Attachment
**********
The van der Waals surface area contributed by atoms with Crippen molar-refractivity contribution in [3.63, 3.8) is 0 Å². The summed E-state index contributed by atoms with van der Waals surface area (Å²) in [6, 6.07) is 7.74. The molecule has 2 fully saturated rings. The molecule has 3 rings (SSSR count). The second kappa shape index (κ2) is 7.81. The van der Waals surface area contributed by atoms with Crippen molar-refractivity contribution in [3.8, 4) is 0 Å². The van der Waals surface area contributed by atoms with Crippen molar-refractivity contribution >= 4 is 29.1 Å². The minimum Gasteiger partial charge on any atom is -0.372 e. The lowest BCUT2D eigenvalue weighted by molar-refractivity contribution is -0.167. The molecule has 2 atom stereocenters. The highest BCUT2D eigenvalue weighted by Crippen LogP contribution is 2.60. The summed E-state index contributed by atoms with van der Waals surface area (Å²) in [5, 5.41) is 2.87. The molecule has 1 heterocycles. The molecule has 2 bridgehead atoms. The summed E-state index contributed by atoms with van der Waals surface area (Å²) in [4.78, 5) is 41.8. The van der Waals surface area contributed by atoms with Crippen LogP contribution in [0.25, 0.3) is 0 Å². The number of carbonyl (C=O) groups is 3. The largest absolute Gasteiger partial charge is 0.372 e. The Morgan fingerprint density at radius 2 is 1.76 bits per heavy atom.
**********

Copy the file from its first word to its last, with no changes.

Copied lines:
The van der Waals surface area contributed by atoms with Crippen molar-refractivity contribution in [3.63, 3.8) is 0 Å². The summed E-state index contributed by atoms with van der Waals surface area (Å²) in [6, 6.07) is 7.74. The molecule has 2 fully saturated rings. The molecule has 3 rings (SSSR count). The second kappa shape index (κ2) is 7.81. The van der Waals surface area contributed by atoms with Crippen molar-refractivity contribution in [3.8, 4) is 0 Å². The van der Waals surface area contributed by atoms with Crippen molar-refractivity contribution >= 4 is 29.1 Å². The minimum Gasteiger partial charge on any atom is -0.372 e. The lowest BCUT2D eigenvalue weighted by molar-refractivity contribution is -0.167. The molecule has 2 atom stereocenters. The highest BCUT2D eigenvalue weighted by Crippen LogP contribution is 2.60. The summed E-state index contributed by atoms with van der Waals surface area (Å²) in [5, 5.41) is 2.87. The molecule has 1 heterocycles. The molecule has 2 bridgehead atoms. The summed E-state index contributed by atoms with van der Waals surface area (Å²) in [4.78, 5) is 41.8. The van der Waals surface area contributed by atoms with Crippen LogP contribution in [0.25, 0.3) is 0 Å². The number of carbonyl (C=O) groups is 3. The largest absolute Gasteiger partial charge is 0.372 e. The Morgan fingerprint density at radius 2 is 1.76 bits per heavy atom.